b'ing stigma-free


ASL alphabetSeptember is when we celebrate the International Week of the Deaf: a time to recognize the culture, language and heritage of the deaf community. People would ask why would we celebrate a disability. Being deaf is much more than just a disability. It is an identity that we live on a daily basis. Some of us were born deaf; some of us became deaf at an early age, or later in life. For many of us, we have taken pride in being deaf – this is who we are.

When parents first learn that their newborn or child is deaf, they become fearful of the unknown. Medical doctors want to offer a solution for every deaf baby; they are trained to come up with a cure. Cochlear implants are placed on babies oftentimes without recognizing its effect on American Sign Language (ASL) acquisition[1]. ASL is the backbone to our deaf community and most importantly, I believe a basic human right for every Deaf[2] individual.


Prior to learning sign language, I was raised to speak and “hear” spoken English. Yes, I learned to speak well and lip-read for the most part. However, I wasn’t granted automatic access to the general society. Can you imagine growing up, not being able to understand or communicate with others? Many of us try to fit into society. We pretend to understand what other people are saying, but are unable to tell the difference between “P”, “B”, or “M”. Growing up with hearing peers and trying to fit in groups did not have a positive outcome. We don’t get invited to parties. No one wants to hang out with us because we are not “normal.” We will always be different, no matter how hard we try to be like everyone else.

Deaf people are capable of anything. There are deaf doctors, deaf lawyers, deaf school administrators, deaf government officials, deaf chefs, deaf dancers, and deaf musicians. The list can go on and on. The unfortunate thing is that many employers are reluctant to hire a deaf person because they lack understanding. They are missing out on some of the best talent in the market.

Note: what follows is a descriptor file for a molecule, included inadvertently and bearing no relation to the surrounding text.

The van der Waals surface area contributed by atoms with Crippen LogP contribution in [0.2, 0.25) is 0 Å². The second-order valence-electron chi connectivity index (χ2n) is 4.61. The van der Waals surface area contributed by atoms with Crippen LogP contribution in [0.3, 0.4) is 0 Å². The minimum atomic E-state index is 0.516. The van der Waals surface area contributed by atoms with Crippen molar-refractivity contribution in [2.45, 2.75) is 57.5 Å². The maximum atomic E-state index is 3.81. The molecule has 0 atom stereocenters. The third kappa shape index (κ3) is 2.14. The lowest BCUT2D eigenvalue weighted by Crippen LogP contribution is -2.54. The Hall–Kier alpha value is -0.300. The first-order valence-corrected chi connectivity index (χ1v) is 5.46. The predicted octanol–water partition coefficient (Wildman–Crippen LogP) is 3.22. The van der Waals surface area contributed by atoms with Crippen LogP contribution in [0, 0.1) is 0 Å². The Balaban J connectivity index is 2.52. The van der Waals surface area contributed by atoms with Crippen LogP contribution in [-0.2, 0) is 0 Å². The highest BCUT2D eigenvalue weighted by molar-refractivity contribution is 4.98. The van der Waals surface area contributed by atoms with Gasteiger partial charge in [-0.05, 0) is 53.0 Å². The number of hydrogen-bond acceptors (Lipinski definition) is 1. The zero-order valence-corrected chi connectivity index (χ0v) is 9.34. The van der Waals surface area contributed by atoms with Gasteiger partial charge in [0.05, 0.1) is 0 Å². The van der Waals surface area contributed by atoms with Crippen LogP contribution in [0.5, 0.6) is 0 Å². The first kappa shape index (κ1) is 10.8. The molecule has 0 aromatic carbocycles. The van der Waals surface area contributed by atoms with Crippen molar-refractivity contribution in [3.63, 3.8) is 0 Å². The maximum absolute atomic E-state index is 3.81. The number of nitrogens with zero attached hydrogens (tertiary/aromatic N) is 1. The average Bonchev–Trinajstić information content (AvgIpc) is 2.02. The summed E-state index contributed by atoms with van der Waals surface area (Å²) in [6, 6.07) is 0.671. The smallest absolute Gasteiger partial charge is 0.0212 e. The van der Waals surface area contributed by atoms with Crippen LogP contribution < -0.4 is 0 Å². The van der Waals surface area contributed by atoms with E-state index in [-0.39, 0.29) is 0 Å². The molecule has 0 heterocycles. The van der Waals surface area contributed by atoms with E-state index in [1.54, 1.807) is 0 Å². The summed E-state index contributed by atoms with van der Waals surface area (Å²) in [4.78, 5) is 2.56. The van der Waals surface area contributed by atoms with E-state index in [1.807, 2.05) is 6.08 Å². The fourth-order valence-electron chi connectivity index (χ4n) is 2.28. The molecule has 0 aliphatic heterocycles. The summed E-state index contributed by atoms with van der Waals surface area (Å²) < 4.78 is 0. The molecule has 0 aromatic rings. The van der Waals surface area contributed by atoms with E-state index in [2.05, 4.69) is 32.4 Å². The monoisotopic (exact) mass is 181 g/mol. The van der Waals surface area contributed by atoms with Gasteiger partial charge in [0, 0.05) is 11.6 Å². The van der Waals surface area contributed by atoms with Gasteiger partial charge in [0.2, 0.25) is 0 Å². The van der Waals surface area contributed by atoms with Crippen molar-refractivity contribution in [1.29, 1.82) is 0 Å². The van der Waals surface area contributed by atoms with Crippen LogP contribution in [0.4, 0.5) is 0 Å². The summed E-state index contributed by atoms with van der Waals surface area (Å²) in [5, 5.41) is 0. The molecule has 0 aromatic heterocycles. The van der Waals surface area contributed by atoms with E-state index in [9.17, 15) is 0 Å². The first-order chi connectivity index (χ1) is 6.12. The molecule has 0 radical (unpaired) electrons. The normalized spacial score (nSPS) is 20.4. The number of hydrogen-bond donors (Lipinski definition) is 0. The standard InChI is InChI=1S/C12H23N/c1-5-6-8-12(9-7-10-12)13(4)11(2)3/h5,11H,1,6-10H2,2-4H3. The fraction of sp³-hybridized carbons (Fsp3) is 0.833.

The Law

The Americans with Disabilities Act (ADA), enacted 25 years ago, requires hospitals and clinics to provide sign language interpreters for patient communication[3]. Despite this, many hospitals still refuse to do so, even when a deaf person is in desperate need for full communication during an emergency. Can you imagine going through pain and being unable to communicate with the medical professionals? Or vice versa? We must reach those who are making such important policy decisions so

Sometimes, when strangers realize that we are deaf they apologize profusely. But this is unnecessary; I am not sorry that I am deaf. I am proud of who I am, and I would not trade it for anything. I am only sorry that other people don’t get to experience the rich experiences we go through as a deaf person. This is how G-d created us. Join us in embracing our beautiful sign language and celebrate our deaf culture in September.


[1] Gale, Elaine. J. Deaf Stud. Deaf Educ. (2011)16 (1): 121-139. doi: 10.1093/deafed/enq044

[2] Frequently Asked Questions about Community and Culture, National Association of the Deaf. Accessed August 26, 2015, http://nad.org/issues/american-sign-language/community-and-culture-faq

[3] US Department of Justice, ADA Business Brief. Accessed 8/25/15, http://www.ada.gov/hospcombr.htm.


Chris WagnerChris Wagner, National Association of the Deaf (NAD) President since 2012, is currently the vice president of marketing for The Z™. Prior to assuming his current role, Chris served as a consultant and as executive director of non-profit agencies in Florida. He has served on numerous boards, including the Florida Association of the Deaf, Inc. (FAD) and the Governor’s Americans with Disabilities Act Working Group (ADAWG). Currently he serves on the Board of the Florida School for the Deaf and the Blind and the NTID Foundation Board.

Chris earned a bachelor’s degree from Rochester Institute of Technology (RIT) in Rochester, NY is a recipient of several awards for his outstanding leadership and advocacy on both state and national levels. He is involved with the NAD because he believes that in order to achieve our goals as a community, we must contribute our skills and knowledge as a volunteer. The NAD has given Chris the opportunity to give back to the community. In the little free time he has, he enjoys traveling and spending quiet time with his family and close friends, and escaping to his summer retreat in North Carolina.

The National Association for the Deaf was established in 1880 by deaf leaders who believed in the right of the American deaf community to use sign language; to congregate on issues important to them; and to have its interests represented at the national level. As a nonprofit federation, the mission of the NAD is to preserve, protect, and promote the civil, human, and linguistic rights of deaf and hard of hearing people in the United States. The advocacy scope of the NAD is broad, covering the breadth of a lifetime and impacting future generations in the areas of early intervention, education, employment, health care, technology, telecommunications, youth leadership, and more.


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